Democratic candidate for governor Bill Daley wants to reorganize the Metra board, allowing the Illinois governor to appoint five of 11 members, he said Thursday.
Daley also wants to reorganize the duties of the Regional Transit Authority in an effort to save money.
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"Leadership is about solving problems, even if it means upsetting the status quo," Daley said in a statement. "The status quo at both the RTA and Metra isn't working, and it's time to make major changes."
Daley's ideas join a litany of calls for change at Metra following its former CEO Alex Clifford getting a severance package worth as much as $718,000 and subsequent investigations turning up allegations of patronage requests.
Gov. Pat Quinn signed legislation this week that would strip future Chicago-area transit board members of pension and health care benefits.
Now, all Metra board members are appointed by county boards. Daley's proposal would allow six of the 11 board members to be appointed by counties.
Daley also wants to create a single fare card that would be usable on Metra, Pace and the CTA.
Also on Thursday, Regional Transit Authority Board Chairman John Gates blasted Metra leaders for the secrecy surrounding Clifford's severance package.
"Unfortunately, Metra leadership took steps to ensure the RTA board, much like Illinois taxpayers, would remain in the dark about the severance package," Gates said in a heated statement.
"RTA staff is thoroughly reviewing thousands of documents related to this matter," he said. "When this audit is complete, the RTA will issue a report along with recommendations."
The statement came a day after Chicago Mayor Rahm Emanuel questioned the RTA's role when asked if he still supported Chicago Metra board appointee Larry Huggins, who's been under fire.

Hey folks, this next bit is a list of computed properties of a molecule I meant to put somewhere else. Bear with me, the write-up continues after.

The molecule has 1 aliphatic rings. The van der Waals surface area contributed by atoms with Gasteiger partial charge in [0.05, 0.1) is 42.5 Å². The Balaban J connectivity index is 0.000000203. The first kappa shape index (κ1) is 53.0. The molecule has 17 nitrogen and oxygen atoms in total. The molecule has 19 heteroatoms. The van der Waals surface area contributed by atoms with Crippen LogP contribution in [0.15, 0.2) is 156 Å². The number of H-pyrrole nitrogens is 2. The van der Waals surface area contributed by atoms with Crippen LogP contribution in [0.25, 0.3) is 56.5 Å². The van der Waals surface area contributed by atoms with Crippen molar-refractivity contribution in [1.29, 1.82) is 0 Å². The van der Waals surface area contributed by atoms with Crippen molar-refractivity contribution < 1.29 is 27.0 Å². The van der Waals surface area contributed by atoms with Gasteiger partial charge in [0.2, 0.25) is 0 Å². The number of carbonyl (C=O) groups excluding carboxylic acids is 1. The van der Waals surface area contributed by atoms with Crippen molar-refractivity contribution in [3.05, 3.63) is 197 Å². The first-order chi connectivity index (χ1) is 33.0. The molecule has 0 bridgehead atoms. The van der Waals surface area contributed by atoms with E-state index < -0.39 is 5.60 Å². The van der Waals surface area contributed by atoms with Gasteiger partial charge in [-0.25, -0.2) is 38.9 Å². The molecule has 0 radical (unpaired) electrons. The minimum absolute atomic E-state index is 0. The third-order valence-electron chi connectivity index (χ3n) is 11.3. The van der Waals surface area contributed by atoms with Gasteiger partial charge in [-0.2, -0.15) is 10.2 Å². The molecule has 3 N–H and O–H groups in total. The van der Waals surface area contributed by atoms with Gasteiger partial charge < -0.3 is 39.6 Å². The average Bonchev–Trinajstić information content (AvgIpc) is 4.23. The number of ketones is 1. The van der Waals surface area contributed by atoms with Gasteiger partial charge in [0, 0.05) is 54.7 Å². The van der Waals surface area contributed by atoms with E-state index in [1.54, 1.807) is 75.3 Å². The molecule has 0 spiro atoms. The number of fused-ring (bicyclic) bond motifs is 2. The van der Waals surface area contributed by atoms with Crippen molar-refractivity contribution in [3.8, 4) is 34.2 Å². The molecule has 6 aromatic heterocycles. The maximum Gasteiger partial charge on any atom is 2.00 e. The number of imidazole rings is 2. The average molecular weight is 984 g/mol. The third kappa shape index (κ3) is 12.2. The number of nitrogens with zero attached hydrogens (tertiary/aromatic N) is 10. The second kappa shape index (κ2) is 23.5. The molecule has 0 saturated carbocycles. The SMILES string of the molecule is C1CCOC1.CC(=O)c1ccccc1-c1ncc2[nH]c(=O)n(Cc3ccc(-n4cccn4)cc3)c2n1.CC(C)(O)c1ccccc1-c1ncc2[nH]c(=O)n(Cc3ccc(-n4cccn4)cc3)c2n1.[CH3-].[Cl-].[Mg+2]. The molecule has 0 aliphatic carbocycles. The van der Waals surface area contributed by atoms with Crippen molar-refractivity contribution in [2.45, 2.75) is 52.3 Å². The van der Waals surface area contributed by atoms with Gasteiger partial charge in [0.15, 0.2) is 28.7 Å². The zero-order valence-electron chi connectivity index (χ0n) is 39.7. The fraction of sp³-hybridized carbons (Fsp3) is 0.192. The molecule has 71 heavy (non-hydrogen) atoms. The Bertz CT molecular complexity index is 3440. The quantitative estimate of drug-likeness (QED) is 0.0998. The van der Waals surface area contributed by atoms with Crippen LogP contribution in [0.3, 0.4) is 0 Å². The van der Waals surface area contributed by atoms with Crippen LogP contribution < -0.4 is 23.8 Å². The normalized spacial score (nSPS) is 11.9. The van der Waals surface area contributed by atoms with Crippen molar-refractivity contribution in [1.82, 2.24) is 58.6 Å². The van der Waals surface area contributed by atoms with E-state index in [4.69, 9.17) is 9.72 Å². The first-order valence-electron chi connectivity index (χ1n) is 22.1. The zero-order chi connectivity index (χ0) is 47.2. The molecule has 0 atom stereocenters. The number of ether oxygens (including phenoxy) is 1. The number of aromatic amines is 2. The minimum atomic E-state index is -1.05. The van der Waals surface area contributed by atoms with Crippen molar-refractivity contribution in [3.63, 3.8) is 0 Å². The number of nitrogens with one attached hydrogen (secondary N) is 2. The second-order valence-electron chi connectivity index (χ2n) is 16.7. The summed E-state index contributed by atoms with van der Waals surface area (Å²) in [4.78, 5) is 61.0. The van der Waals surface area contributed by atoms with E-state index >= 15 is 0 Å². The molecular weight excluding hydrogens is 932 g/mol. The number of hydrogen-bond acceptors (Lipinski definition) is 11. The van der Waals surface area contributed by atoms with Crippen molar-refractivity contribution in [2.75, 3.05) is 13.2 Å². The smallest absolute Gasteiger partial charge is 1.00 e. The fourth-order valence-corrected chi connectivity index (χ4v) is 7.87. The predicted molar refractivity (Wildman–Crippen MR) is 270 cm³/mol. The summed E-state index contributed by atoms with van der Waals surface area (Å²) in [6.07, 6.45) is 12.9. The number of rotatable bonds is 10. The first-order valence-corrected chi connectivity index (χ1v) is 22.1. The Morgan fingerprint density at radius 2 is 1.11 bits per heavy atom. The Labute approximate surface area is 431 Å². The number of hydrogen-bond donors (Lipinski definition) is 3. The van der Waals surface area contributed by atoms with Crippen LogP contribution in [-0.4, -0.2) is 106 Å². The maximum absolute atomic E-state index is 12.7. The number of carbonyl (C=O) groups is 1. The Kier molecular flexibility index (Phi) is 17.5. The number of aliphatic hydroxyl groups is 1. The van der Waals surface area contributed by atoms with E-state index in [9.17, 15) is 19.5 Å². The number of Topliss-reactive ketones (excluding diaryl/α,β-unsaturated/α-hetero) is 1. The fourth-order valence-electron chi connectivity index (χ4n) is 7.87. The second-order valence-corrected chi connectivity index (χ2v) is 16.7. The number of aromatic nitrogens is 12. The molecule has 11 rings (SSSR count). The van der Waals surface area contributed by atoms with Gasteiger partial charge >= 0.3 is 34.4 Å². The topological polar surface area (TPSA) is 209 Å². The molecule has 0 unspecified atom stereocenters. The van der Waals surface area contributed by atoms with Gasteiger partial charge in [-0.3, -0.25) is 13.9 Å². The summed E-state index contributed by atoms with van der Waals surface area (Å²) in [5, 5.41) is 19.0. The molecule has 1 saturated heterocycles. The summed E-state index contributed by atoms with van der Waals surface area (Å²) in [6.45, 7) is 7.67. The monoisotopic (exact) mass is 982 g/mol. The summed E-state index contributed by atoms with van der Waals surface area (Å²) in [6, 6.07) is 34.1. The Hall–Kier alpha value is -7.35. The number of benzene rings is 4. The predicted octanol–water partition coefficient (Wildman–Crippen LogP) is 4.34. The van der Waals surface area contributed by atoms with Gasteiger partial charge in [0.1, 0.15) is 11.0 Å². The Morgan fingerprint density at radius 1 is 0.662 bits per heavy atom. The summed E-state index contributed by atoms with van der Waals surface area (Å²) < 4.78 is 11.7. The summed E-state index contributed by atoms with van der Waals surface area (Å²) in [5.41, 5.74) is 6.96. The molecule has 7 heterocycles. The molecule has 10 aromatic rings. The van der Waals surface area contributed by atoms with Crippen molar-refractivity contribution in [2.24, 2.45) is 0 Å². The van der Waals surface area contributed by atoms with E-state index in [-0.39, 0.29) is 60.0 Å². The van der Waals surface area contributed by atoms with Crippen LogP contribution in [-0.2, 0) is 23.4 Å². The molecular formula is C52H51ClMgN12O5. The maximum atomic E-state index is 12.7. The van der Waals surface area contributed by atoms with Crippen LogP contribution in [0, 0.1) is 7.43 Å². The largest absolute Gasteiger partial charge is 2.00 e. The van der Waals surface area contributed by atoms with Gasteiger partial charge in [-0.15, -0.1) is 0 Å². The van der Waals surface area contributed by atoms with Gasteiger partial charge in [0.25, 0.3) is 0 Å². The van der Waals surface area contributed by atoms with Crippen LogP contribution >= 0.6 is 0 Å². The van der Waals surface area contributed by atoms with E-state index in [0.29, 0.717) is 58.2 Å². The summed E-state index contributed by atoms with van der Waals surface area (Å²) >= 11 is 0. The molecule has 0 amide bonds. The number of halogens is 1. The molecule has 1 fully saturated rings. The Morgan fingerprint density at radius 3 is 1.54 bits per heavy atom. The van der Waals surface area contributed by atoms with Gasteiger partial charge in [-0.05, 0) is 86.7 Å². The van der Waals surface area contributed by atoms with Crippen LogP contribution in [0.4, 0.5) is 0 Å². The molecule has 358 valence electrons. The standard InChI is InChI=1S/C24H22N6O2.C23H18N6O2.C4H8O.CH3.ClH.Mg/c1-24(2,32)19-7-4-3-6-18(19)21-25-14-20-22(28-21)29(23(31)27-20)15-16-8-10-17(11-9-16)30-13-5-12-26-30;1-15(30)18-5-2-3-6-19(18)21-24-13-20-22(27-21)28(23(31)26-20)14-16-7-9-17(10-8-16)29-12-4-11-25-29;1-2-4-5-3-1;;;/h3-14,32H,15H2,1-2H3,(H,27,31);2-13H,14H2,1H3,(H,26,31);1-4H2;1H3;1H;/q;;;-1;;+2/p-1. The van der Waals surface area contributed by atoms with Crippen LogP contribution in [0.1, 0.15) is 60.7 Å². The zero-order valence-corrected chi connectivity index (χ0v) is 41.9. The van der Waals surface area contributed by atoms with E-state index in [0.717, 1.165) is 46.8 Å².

"I would like to say there's an RTA board that's supposed to have some oversight ... I would like to know what they were doing while this was going on?" Emanuel said. He also said it was important to wait until various investigations were finished before jumping to conclusions.
Metra officials declined to comment.
Meanwhile, one key lawmaker involved in a separate Illinois House inquiry into the separation agreement is transitioning to another job. Mass Transit Committee Chairman and state Rep. Deb Mell was appointed to the Chicago City Council this week to fill a vacancy created by her father's retirement.
Her committee grilled Metra officials July 11 and called for another meeting with Clifford. But without a chairman, the process is left in limbo.
A chairman must be appointed by House Speaker Michael Madigan, who became one subject of ongoing investigations after he admitted to asking Clifford to give a campaign donor a pay raise.
Committee member Rep. David Harris, an Arlington Heights Republican, said he's seeking a replacement as quickly as possible.
"However, remember that for the committee to meet, it has to have approval from the speaker's office," he said.
State Rep. Michael Tryon, a Crystal Lake Republican and the committee's top GOP member, has sent a letter to Madigan asking for a meeting soon.